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4 of 4 people found the following review helpful
5.0 out of 5 stars Amazing 7 Jun 2014
Format:Amazon Instant Video|Verified Purchase
What a film, and what a life that man had simply amazing good good great amazing cool exciting amazing good
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4.0 out of 5 stars Wolves, Lions, and FBI don't mix... 22 July 2014
Format:DVD|Verified Purchase
Not the best Scorsese movie you'll ever see, but it's still worth the risk. We've seen Glen Gary Glen Ross, we've seen Boiler Room, we've seen Rogue Trader, and of course, we've seen Wall Street. How does this compare? How does this hold up? It does just fine, but is fine enough for Scorsese? No....Goodfellas did it a lot better. Cape Fear did it somewhat better. Raging Bull did it much better. i read somewhere this being a 'return to form' after the mediocre Shutter Island, that's a plausible evaluation....

I don't have to tell you the truth do I? I just tell you what you want to hear, right? That means anything I tell you will make you and me a whole bunch of cash. But I don't care if I'm lying about it. I'll tell you anything to get your money off you. Why? Because you don't say no to me....loss of gain is greater than the fear of rejection. Get them so they feel guilty about saying no. Classic sales techniques. 'I could sell artificial snow to the eskimos, and they'd still come back for more'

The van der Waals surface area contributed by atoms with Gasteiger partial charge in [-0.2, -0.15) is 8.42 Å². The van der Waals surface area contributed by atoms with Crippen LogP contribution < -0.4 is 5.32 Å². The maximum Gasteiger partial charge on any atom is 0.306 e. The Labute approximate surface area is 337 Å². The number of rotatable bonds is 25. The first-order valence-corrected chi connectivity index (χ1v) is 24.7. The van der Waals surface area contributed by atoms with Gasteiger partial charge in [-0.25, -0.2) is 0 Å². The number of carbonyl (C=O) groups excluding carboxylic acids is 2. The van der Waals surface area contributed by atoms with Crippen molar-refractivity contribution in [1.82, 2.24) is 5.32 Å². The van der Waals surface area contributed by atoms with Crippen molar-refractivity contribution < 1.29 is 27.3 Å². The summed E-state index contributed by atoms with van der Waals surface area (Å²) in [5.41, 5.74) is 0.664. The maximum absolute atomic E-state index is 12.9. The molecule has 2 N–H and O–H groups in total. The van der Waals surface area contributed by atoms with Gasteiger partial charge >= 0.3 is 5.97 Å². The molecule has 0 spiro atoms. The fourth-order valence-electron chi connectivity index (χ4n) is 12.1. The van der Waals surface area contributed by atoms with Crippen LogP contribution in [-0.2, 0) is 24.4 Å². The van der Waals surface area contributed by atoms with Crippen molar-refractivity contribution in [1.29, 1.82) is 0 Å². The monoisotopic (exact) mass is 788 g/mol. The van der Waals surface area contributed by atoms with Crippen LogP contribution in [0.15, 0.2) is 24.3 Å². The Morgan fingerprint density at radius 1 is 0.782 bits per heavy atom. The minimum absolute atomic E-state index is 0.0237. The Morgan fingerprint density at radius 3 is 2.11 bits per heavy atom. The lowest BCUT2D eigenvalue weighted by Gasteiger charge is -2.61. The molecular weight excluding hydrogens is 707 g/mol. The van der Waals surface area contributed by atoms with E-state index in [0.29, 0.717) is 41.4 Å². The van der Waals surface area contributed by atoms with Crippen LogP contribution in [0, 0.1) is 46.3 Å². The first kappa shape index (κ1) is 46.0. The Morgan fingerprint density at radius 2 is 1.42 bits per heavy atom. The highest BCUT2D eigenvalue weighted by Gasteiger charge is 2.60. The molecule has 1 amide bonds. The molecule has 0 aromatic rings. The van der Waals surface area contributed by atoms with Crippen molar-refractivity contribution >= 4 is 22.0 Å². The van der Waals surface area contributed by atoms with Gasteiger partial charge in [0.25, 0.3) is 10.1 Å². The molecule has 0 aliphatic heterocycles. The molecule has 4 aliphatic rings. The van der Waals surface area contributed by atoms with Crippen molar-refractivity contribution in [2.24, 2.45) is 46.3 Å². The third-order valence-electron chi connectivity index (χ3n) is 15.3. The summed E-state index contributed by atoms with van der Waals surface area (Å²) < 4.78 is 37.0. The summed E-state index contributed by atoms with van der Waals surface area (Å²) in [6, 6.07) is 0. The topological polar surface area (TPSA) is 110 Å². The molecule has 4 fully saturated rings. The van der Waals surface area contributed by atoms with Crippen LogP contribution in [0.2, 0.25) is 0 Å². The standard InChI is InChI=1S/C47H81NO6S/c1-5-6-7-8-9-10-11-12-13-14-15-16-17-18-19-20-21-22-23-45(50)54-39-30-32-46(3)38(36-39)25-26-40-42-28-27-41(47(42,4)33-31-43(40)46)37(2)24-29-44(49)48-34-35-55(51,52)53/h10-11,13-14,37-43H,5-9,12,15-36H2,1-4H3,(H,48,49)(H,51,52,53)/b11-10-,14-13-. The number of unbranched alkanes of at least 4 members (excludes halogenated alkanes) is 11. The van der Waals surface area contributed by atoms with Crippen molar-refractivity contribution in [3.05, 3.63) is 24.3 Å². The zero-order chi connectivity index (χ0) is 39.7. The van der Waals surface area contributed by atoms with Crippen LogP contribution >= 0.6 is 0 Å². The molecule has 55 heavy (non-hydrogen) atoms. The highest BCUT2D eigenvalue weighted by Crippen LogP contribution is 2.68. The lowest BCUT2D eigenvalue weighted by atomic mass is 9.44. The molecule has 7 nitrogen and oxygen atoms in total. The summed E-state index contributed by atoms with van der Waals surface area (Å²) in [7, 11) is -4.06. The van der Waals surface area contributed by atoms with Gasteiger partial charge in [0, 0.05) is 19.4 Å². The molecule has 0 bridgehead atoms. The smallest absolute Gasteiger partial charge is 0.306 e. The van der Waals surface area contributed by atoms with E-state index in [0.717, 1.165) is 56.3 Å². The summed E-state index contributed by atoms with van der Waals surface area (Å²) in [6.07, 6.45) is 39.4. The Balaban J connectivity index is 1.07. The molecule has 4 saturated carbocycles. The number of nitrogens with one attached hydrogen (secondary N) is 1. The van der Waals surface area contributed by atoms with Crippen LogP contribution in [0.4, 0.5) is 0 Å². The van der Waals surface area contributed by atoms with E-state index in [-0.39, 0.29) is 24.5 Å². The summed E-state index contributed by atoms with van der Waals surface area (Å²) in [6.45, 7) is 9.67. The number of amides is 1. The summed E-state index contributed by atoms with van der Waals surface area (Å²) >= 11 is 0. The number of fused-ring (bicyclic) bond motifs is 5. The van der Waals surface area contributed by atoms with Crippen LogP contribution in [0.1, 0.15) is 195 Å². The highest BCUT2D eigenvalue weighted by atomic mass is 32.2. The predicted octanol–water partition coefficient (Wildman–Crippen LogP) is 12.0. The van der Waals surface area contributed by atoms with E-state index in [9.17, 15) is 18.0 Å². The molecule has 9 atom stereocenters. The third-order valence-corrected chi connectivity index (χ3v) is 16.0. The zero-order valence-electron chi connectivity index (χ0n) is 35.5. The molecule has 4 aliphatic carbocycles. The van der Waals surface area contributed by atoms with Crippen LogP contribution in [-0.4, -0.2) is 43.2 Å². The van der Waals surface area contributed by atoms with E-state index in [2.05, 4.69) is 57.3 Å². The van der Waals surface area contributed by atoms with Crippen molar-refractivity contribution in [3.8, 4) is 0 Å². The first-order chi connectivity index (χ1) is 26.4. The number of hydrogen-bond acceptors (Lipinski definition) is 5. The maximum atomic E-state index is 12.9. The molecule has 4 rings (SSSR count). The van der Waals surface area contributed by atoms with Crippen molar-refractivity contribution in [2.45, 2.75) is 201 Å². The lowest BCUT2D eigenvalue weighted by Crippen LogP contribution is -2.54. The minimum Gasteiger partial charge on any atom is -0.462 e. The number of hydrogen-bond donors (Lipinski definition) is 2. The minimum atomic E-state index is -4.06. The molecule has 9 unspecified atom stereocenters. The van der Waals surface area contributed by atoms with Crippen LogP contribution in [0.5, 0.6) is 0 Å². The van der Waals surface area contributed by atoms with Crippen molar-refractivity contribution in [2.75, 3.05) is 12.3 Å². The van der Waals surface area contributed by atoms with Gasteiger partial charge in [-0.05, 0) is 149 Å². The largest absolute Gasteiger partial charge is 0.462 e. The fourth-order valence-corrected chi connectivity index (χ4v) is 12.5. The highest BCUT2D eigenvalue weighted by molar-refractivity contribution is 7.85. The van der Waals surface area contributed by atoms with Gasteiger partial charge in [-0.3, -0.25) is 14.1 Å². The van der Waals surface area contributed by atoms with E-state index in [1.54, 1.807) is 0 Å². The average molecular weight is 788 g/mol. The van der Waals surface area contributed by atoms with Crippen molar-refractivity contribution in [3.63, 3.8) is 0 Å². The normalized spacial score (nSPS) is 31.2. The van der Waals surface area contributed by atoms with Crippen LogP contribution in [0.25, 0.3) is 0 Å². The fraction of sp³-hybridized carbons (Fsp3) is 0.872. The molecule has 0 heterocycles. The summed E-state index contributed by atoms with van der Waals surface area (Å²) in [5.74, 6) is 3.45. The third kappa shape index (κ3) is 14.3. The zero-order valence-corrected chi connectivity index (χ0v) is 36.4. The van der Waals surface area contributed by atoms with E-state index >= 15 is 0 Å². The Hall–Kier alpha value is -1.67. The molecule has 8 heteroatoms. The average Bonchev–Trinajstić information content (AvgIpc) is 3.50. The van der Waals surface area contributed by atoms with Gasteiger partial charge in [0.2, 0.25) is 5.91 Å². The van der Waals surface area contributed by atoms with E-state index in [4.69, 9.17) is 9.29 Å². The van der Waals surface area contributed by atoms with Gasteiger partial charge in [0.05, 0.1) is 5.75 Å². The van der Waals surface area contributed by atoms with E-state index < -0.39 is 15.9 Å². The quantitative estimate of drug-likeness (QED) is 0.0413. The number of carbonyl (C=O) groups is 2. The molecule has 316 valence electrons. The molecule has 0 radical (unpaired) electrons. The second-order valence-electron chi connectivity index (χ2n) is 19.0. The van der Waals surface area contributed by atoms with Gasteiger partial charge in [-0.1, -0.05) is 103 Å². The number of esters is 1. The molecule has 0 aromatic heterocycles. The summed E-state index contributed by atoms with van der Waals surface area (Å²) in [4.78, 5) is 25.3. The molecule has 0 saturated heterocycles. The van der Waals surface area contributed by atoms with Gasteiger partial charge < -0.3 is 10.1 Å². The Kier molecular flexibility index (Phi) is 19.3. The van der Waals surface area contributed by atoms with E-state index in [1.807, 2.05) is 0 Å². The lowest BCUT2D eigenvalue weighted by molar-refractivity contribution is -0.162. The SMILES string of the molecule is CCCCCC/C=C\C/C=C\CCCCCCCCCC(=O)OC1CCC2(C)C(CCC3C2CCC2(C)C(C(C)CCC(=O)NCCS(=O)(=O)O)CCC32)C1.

We hear lots of speeches, to justify his ostentation, his totally hedonistic and materialistic lifestyle and when, at the end of the movie we see the FBI guy look at the ordinary people on the subway, he doesn't look down on them, why? because they didn't get what they've got illegally. Other people have the same lifestyle - footballers, F1 drivers, musicians, etc. so why pick on a stock-broker? What's the big deal? 9 out of ten US bank notes are said to have traces on cocaine on them...how did they get there? Money makes the world go around right?